Just how Effective was the SOPA/PIPA Blackout?
For those of you who do not know, yesterday a noticeable portion of the Internet went black in a grand-opposition to the SOPA and PIPA bills. (Check out ClayMeow’s editorial on the proposed legislation for more information.) Google, Mozilla, Reddit, Wikipedia, Wired, and Wordpress to name only a few sites joined in the blackout. With such popular websites very publicly voicing their opinions, just how many people were touched by this effort?
Google is reporting 4.5 million people signed its anti-SOPA petition.
Wikipedia states in a Thank You message that over 162 million people saw their blackout message. On its information page it says over 12,000 people commented on its blog post about the blackout, over 8 million visitors learned who their representatives are via the message’s tool, and #wikipediablackout reached 0.93% of all tweets at 4 AM.
At 1 PM #SOPA reached its peak of 3.5% of all tweets, and for the entire 24 hour period, from 12 AM Wednesday morning (EST) to 12 AM Thursday morning, it was above 1%. #PIPA reached a high of 1.01% at Noon on Wednesday.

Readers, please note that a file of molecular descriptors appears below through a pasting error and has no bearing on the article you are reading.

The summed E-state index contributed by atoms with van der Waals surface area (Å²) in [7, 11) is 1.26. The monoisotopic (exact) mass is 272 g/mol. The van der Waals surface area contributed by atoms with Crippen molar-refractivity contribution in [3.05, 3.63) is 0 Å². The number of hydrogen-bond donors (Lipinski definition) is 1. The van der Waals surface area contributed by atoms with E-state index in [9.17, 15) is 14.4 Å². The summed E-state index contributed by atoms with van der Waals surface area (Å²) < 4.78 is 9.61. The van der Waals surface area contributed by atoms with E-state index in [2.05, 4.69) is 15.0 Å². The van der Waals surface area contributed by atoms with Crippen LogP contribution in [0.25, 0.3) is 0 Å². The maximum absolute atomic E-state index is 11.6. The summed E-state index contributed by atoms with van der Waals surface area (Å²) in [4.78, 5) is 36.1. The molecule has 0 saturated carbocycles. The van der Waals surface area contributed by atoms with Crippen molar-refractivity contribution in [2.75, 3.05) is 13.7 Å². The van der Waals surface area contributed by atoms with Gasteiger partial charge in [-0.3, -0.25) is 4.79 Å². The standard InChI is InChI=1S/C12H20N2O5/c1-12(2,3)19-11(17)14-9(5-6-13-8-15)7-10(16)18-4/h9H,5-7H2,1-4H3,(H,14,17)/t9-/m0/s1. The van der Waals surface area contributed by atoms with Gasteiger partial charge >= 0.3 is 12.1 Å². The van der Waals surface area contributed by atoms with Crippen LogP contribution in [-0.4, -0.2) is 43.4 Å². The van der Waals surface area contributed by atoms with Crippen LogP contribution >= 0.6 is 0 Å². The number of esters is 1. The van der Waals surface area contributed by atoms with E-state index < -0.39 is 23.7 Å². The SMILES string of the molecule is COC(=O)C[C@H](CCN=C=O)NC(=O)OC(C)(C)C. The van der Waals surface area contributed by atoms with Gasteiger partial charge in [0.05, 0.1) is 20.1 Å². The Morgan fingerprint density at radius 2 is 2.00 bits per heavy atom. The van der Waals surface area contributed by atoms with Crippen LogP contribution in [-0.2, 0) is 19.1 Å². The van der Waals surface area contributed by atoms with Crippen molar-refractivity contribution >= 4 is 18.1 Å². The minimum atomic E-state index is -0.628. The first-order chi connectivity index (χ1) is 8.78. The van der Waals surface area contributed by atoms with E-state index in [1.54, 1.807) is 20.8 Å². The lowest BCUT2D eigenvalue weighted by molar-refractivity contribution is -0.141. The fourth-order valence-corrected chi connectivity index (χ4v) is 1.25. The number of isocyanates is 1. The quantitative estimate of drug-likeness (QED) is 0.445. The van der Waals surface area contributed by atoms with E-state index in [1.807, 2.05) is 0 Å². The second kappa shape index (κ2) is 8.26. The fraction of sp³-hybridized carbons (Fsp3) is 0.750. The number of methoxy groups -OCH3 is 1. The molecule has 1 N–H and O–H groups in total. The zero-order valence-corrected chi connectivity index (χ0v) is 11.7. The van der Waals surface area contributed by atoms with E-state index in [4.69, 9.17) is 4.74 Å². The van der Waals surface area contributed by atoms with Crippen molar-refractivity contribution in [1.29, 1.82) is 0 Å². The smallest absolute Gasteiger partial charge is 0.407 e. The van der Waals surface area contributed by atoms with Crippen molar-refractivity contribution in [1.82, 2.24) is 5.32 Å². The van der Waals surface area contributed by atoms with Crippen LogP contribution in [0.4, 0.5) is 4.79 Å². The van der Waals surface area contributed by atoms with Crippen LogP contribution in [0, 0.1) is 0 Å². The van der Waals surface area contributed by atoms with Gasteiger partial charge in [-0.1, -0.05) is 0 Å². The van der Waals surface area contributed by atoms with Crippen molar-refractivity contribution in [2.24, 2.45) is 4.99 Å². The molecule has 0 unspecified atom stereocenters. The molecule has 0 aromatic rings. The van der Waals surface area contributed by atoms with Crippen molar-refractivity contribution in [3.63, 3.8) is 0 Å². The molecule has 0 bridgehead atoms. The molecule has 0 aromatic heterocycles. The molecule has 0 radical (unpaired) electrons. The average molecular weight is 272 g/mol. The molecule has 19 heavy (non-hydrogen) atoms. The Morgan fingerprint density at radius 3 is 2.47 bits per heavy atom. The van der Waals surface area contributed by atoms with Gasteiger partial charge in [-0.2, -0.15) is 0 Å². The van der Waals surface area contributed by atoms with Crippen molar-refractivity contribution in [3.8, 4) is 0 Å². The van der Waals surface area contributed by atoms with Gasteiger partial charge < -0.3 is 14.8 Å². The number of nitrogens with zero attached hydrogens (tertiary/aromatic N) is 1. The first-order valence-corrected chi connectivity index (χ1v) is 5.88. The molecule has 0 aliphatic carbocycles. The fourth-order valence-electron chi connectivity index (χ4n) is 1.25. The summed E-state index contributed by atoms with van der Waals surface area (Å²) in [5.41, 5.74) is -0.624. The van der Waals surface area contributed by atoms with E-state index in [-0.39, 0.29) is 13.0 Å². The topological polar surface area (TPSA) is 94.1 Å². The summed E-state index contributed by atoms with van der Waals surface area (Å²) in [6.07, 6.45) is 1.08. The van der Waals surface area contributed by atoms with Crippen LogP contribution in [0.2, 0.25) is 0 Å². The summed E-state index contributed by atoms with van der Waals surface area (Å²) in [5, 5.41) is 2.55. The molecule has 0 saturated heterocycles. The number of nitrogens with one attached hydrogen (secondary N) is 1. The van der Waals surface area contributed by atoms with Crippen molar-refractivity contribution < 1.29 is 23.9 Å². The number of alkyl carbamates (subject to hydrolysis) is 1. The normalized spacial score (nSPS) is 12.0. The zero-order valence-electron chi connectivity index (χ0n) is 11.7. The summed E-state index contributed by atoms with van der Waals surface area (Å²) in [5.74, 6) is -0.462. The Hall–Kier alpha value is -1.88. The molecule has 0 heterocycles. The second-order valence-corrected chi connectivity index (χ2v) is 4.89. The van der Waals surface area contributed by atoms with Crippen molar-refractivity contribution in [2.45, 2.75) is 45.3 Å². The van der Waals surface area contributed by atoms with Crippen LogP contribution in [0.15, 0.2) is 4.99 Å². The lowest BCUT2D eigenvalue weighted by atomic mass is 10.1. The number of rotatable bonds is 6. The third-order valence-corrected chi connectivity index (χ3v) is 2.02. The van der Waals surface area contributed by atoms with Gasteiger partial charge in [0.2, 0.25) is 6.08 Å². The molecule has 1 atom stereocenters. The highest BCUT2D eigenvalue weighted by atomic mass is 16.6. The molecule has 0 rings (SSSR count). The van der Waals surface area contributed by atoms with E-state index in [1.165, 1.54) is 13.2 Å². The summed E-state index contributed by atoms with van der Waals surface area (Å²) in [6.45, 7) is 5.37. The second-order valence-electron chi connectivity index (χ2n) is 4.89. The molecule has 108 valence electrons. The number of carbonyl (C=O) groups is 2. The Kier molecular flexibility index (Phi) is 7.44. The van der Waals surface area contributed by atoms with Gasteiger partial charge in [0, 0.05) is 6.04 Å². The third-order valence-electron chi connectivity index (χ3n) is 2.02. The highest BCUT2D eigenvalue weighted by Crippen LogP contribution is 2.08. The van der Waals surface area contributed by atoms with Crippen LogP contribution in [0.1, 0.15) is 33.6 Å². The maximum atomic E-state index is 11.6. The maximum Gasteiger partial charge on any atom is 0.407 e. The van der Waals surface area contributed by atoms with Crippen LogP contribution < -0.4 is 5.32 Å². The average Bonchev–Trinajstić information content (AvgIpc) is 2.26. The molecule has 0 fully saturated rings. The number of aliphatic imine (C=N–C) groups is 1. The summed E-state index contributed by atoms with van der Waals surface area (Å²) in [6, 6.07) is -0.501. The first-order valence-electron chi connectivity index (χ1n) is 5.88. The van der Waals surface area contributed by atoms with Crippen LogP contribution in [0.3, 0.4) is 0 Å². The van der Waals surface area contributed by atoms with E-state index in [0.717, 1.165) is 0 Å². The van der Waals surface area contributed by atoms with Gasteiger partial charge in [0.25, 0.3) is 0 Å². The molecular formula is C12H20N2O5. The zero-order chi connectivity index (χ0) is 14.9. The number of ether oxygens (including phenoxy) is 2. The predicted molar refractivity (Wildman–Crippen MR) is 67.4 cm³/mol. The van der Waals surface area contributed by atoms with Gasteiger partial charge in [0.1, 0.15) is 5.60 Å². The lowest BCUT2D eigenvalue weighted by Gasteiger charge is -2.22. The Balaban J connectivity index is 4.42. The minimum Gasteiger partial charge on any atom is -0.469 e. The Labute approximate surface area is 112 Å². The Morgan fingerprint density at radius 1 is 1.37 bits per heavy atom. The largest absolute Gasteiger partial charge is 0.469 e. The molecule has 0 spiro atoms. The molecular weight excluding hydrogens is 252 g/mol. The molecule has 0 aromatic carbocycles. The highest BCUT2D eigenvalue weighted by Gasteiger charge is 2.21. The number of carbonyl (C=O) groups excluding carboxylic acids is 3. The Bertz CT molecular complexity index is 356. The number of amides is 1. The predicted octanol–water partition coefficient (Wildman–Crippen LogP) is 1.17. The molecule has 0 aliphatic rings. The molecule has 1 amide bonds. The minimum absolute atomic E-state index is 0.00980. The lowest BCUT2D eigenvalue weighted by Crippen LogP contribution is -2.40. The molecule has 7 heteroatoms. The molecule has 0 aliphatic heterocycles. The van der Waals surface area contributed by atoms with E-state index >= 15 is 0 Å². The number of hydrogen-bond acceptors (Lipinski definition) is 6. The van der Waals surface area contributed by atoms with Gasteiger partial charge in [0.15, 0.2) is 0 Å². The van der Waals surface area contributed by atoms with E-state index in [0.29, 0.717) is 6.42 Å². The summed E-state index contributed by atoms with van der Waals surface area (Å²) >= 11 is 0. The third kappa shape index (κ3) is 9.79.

Of course, Internet activity does not guarantee results in Congress, but it definitely helps. Starting with Senator Marco Rubio on Facebook, members of the United States Congress started publically declaring their opposition to the bills. Rubio had originally co-sponsored the bill, by the way. Many of these announcements were made on social networking sites, like Facebook and Twitter, probably to let the people know quickly, and not because Internet traffic crippled and brought down Congressional websites. For a time, the official Senate website was actually offline. All told, a minimum of 10 senators and almost twice as many representatives declared their opposition during the blackout.
PIPA comes to a vote on the 24th.